The GAZ Chaika (Russian: Ча́йка), which means gull, is a luxury automobile from the Soviet Union made by GAZ (Gorkovsky Avtomobilny Zavod, translated as Gorky Automobile Plant (Russian: ГАЗ or Го́рьковский автомоби́льный заво́д)). The vehicle is one step down from the ZIL-111 limousine. Chaika production consisted of two generations, the M13 of 1959 to 1981 and the M14 of 1977 to 1988.
The GAZ M13, debuted in 1958 and exhibited internationally at the Brussels motor show. It was produced from 1959 to 1981, with a total of 3,179 built. The M13 was powered by a 195-hp SAE gross 5.5 L V8 and driven through a push-button automatic transmission of a similar design to the Ford Cruise-o-Matic unit. It was offered as a saloon (GAZ 13), limousine (GAZ 13A), and four-door cabriolet (GAZ 13B) with an electrohydraulic top. The cabriolet was made in 1961 and 1962 for official parades. A station wagon version was also offered as hearse or ambulance.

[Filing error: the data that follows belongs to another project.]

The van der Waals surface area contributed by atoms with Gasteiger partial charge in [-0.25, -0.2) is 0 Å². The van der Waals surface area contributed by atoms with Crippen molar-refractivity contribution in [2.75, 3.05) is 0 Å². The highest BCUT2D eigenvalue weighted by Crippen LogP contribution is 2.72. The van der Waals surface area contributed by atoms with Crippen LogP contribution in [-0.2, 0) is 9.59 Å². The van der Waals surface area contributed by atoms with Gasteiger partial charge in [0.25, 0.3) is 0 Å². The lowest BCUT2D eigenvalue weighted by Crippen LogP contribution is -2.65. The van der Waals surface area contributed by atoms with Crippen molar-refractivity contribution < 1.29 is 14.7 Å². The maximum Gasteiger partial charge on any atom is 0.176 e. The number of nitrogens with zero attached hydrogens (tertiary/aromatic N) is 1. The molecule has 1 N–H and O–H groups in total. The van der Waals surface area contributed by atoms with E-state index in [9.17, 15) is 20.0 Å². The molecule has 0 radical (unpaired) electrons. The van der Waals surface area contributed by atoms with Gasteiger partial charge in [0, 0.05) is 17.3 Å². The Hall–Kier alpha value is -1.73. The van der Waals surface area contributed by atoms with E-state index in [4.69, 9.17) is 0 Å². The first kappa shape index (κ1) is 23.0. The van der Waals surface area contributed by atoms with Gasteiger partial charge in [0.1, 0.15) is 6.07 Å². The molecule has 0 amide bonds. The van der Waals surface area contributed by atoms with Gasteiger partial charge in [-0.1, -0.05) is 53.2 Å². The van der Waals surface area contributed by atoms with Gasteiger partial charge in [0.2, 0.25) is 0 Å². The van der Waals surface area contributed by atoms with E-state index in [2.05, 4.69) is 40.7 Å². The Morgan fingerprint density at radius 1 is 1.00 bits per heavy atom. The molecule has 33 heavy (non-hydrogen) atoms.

The vintage 1950s-style M13 was succeeded by the more modern Chaika M14 introduced in 1977 (although production of both versions overlapped by several years). Although visually modern and fitted with the latest electronic luxury features, the M14 was in fact built around the drivetrain and undercarriage of the older model. Chaikas were mainly used by local governors, as the more luxurious ZiL was exclusively for heads of state, but in some cases it found its way up to the top, as it did in Cuba where it was used by Fidel Castro.
- Thompson, Andy. Cars of the Soviet Union (Haynes Publishing, Somerset, UK, 2008), p.69.
- Thompson, p.70.
- Thompson, p.211.